You could miss welcome bonuses

When you travel hack, you need to make sure you get the sign-up offers that come with credit cards as they’re the quickest way to earn points. The issue is, these bonuses will often come with a minimum spend requirement. For example, you may need to spend $1,000 – $5,000 within the first three months of cardmembership.

If you sign up for a bunch of cards and have no plan on how to meet the minimum spend requirement, then you could miss out on the offer. This is the biggest mistake you could make, so be sure to have a spending plan in place. Additionally, some credit cards only allow you to get the welcome bonus once every 12 months or once in your lifetime. Always read the terms and conditions to ensure you’re still eligible for any available offers.

It’s not easy for travel families to travel hack

Even though travel hacking as a family is possible, making redemptions can be complicated in certain situations. For example, getting three or four seats in economy with points is pretty easy. However, since most families can only travel during the peak season, they’ll pay peak prices. That means you need to save more points. 

In addition, if you want to fly business class with your kids, it’s going to be hard if you’re not planning well in advance. Most loyalty programs release award seats 320 days before a flight. That’s the optimal time to try and secure four seats. If you don’t book something right when that window opens, seats may not be available later as airlines will try to find a paying passenger. Spots in business will open up again 20 days before departure, which is great for flexible people. The problem is, most families aren’t that flexible. 

Terms and conditions could change

Whenever you earn rewards, your goal should be to burn them as soon as you possibly can. You want to do this because loyalty programs can change their programs at any time, which could devalue your points. For example, that flight to Asia you were hoping to get for 120,000 Aeroplan points could later be 150,000 points since Air Canada now considers your dates peak.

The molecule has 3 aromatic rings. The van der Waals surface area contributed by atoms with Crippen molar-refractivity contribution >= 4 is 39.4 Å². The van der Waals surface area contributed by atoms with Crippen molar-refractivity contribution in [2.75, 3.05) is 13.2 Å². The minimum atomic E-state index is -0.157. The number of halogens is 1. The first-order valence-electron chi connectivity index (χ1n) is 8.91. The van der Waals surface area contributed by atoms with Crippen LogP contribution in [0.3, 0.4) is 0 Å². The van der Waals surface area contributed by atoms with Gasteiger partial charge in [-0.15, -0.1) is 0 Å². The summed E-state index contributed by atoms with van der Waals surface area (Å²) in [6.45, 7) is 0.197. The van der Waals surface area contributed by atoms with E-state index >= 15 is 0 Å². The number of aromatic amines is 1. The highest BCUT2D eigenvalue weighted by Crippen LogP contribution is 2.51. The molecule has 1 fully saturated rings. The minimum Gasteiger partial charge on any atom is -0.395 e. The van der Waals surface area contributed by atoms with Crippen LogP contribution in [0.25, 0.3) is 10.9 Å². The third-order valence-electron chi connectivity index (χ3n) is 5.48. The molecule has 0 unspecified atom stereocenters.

As a casual points collector, there’s always a risk when saving up your points. But, unless you’re constantly redeeming your points, there’s nothing you can do about it. It’s just something to be aware of.

Do what you’re comfortable with

After reading the list of risks, you might be wondering if travel hacking is even worth it? The reality is that if you’re a casual travel hacker, the risks are very minimal. It’s highly unlikely anything bad will happen at all. The risks typically only come when people get more aggressive with their credit card applications. 

Even though I’m a huge advocate for travel hacking, I do think people should only do it in moderation and when they have a goal in mind. I personally don’t apply for a credit card unless I believe I can get at least $500 in value from the welcome bonus. There are people out there who will apply for cards for a lot less. To me, that’s a mistake.

Everything in life has risks and rewards. It’s up to you to decide what makes the most sense for you. If you think applying for one new credit card a year is too much, then only do it once every two or three years. 

Travel Hacking for Lazy People

The Risks and Rewards of Travel Hacking

About Barry Choi

Barry Choi is a Toronto-based personal finance and travel expert who frequently makes media appearances. His blog Money We Have is one of Canada’s most trusted sources when it comes to money and travel. You can find him on Twitter:@barrychoi